Advocates for landlords and officials from agencies that work with renters agreed Thursday there is a crisis in Kentucky, with thousands of renters facing eviction over unpaid rent and landlords in danger of financial calamity if they can’t collect what’s owed to them.

The spark that lit the coming “eviction explosion,” as one speaker told the General Assembly’s interim judiciary committee Thursday, is the COVID-19 pandemic. Officials told committee members that confusion on evictions reigns across the state due to contradictory orders from the Administrative Office of the Courts and Gov. Andy Beshear’s office, and because of a federal lawsuit filed against Beshear’s order.

The state Supreme Court issued an order saying evictions for failure to pay, which had been suspended in the early days of the pandemic, could resume Aug. 1, but Beshear’s order blocks evictions from being enforced.

“Housing is not just housing. It’s safety from the coronavirus,” said Ben Carter, senior litigation and advocacy counsel, Kentucky Equal Justice Center. “It’s school for your kid and sometimes it’s your office.”

“I call what’s about to happen an eviction explosion,” Carter said. The state already had “an eviction crisis” before the pandemic, he said, because Kentucky does not have a statewide “uniform residential landlord-tenant act” that safeguards the rights of renters.

The state’s current eviction laws are “outdated, uneven and unfair,” Carter said.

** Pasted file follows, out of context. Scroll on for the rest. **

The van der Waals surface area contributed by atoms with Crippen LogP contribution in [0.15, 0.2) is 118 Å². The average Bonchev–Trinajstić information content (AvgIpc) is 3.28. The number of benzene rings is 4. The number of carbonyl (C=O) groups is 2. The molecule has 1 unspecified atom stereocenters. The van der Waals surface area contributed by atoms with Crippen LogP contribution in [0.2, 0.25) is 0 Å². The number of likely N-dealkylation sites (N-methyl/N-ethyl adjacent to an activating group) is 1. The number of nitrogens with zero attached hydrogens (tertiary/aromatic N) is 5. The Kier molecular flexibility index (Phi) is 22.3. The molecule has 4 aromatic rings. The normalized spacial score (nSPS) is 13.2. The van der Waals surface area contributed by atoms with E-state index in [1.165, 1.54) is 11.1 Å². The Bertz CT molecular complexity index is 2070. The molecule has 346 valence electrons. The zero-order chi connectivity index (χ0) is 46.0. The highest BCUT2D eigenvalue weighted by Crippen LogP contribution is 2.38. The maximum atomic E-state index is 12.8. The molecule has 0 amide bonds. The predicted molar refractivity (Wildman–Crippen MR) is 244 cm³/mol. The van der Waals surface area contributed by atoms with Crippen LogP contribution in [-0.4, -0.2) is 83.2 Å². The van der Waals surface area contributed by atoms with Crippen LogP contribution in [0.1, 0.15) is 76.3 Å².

Evictions disproportionately affect Blacks and other minorities, he said.

The state’s unemployment rate was 4.3% in June, with 82,700 members of the state’s workforce out of a job, according to the federal Bureau of Labor Statistics.

Making the problem worse, Carter said people are still struggling to get unemployment insurance payments. And while jobs for people making $32 an hour have increased by 2% in the state over pre-pandemic levels, jobs for people in lower salary ranges are still below their pre-pandemic level, particularly for people making $14 an hour or less, he said.

Meanwhile, rental assistance funds in the federal CARES Act either have not been distributed, or the programs to distribute them are still being created, Carter said.

Expiration of the enhanced $600 weekly unemployment payments in July hurt both tenants and property owners. “That was essentially rental assistance to landlords and renters,” Carter said.

Evictions for reasons other than non-payment never stopped, so landlords who can’t get an eviction based on non-payment come up with another reason and proceed, Carter said. Even with Beshear’s moratorium against putting people out, some sheriffs, such as in Jefferson County, enforce a court’s eviction order, he said.

Rent is “the first thing people pay when they can,” Carter said.

Aside from evicting people, landlords had alternatives for tenants who are working but not paying rent, such as garnishing wages, he said.

Ideally, the Supreme Court would stop evictions so the backlog of unemployment payments can be distributed, legislators can pass a statewide landlord/tenant law, and rental assistance programs can come online, Carter said.